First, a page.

There is a 9 minute video on YouTube entitled “Most Terrifying Video You’ll Ever See,” posted in Sept. 2007, and had already been viewed by over 3.3 million people.
|A spectre of rising seas can awaken primal
fears in even the most rational among us.
In the video, a very articulate man with a white board presents a clever argument based on the precautionary principle, applied to a discussion on Global Warming.
The gentleman politely makes his case, claiming that nobody has been able to dispute his reasoning. Comments are disabled on the video.
He sets up two dichotomies:
- Climate change is real and we can do something about it – true or false?
- Humanity takes urgent action in an attempt to prevent climate change – yes or no. He then dissects each case, using a box divided into four squares.
Working clockwise from upper right, here are his cases:
- Climate change is not happening – it is false to think so, and yes, we attempt to do something about it. The worst case outcome here is the actions taken cause the worst depression in the history of the human race, and it was all for nothing.
- Climate change is not happening, it is false to think so, and no, we don’t do anything about it. In this case everyone is happy.
- Climate change is happening – it is true to think so, and no, we don’t do anything about it. In this case our inaction results in the worst environmental catastrophe in the history of the human race, and we could have avoided it.
- Climate change is happening – it is true to think so, and yes, we do something about it. In this case everyone is happy.
There are huge problems with this analysis – here are three that immediately come to mind:
First, if action to avert climate change causes a global economic depression in the case where there wasn’t any climate change after all, it will also do so in the case where climate change is real. So the case assumes we save the environment, but it is misleading to think we avoid economic catastrophe in the attempt – and the loss of civil liberties.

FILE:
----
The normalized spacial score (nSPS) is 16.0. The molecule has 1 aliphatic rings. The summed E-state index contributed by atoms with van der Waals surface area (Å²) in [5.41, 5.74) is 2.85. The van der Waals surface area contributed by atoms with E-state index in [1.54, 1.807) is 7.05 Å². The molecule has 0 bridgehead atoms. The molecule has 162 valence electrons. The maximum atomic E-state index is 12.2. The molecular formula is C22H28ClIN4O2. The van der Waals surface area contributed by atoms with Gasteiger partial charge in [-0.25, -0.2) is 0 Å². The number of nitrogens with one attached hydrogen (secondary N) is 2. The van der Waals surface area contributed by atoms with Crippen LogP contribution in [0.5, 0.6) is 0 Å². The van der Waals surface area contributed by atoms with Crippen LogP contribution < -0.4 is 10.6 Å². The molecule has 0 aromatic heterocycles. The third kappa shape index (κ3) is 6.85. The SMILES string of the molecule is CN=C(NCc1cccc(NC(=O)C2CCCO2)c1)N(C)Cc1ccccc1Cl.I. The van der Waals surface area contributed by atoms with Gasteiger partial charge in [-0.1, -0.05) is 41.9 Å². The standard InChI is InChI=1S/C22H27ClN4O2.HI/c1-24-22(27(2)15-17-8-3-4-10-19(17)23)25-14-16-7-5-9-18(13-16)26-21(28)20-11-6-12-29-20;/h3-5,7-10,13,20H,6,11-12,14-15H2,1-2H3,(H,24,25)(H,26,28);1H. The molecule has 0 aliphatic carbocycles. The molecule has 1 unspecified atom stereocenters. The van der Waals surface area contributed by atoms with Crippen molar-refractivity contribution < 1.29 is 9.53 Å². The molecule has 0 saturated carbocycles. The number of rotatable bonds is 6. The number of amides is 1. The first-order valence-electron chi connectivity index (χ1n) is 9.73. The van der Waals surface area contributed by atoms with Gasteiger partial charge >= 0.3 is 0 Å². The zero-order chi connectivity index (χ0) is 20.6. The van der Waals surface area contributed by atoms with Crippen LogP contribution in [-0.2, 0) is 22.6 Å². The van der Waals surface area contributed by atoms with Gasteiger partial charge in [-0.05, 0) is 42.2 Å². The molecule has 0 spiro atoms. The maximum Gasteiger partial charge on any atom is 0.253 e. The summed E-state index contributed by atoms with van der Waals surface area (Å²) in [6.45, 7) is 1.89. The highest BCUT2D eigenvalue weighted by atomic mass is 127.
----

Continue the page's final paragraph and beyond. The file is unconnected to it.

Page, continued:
Second, it is misleading to think any action on the part of humanity to change the climate is going to be effective. If we stopped burning all carbon-based fuels tomorrow – which is precisely how we can guarantee a global economic meltdown and catastrophic war – it is not certain it would have any positive effect on the global climate.
Third, it is even possible that actions we take could have the opposite effect – what if CO2 emissions are the only thing preventing the planet from slipping into an ice age? The point is we don’t know. We don’t understand the role of water vapor, solar cycles, or why the holocene period has lasted 2x as long as any interglacial period in the last 500,000 years. There’s a lot we don’t know.
The presenter in this video encourages the viewer to see shades of grey. The problem is the precautionary principle makes shades of grey difficult to discern. Before any newcomer to this website dismisses this rebuttal as biased nonsense, please read “Global Warming Questions,” or our interview with noted climatologist Dr. Roger Pielke, Sr. Read other posts in the Global Warming section of this blog, or review our feature articles for in-depth reports on the topic of global warming. We’ve done our homework, and there are shades of grey galore.
To say “the risk of not acting outweighs the risk of acting” after presenting an argument based on a permutation of the precautionary principle as beyond debate – when it clearly merits vigorous and ongoing debate – is not advancing the dialogue on what do do about the global climate, or for that matter, how to constructively channel global warming activism.